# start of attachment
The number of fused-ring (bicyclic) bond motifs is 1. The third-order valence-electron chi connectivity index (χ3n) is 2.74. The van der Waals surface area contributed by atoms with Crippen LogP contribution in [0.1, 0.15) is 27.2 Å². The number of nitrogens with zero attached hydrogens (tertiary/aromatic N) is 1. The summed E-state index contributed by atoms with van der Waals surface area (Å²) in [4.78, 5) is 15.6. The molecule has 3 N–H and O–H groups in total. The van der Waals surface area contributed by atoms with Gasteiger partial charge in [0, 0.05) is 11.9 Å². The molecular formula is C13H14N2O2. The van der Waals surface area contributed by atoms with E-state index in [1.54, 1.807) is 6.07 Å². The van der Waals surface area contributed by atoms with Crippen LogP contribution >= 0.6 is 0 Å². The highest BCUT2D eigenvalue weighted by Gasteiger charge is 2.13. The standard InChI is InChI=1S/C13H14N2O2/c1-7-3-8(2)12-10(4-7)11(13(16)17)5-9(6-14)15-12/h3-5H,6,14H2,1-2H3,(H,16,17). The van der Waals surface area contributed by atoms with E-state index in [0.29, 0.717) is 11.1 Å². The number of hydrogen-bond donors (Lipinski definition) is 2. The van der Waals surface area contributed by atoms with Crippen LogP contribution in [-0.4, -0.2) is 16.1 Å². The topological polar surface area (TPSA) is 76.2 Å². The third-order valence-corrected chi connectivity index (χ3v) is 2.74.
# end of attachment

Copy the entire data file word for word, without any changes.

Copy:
The number of fused-ring (bicyclic) bond motifs is 1. The third-order valence-electron chi connectivity index (χ3n) is 2.74. The van der Waals surface area contributed by atoms with Crippen LogP contribution in [0.1, 0.15) is 27.2 Å². The number of nitrogens with zero attached hydrogens (tertiary/aromatic N) is 1. The summed E-state index contributed by atoms with van der Waals surface area (Å²) in [4.78, 5) is 15.6. The molecule has 3 N–H and O–H groups in total. The van der Waals surface area contributed by atoms with Gasteiger partial charge in [0, 0.05) is 11.9 Å². The molecular formula is C13H14N2O2. The van der Waals surface area contributed by atoms with E-state index in [1.54, 1.807) is 6.07 Å². The van der Waals surface area contributed by atoms with Crippen LogP contribution >= 0.6 is 0 Å². The highest BCUT2D eigenvalue weighted by Gasteiger charge is 2.13. The standard InChI is InChI=1S/C13H14N2O2/c1-7-3-8(2)12-10(4-7)11(13(16)17)5-9(6-14)15-12/h3-5H,6,14H2,1-2H3,(H,16,17). The van der Waals surface area contributed by atoms with E-state index in [0.29, 0.717) is 11.1 Å². The number of hydrogen-bond donors (Lipinski definition) is 2. The van der Waals surface area contributed by atoms with Crippen LogP contribution in [-0.4, -0.2) is 16.1 Å². The topological polar surface area (TPSA) is 76.2 Å². The third-order valence-corrected chi connectivity index (χ3v) is 2.74.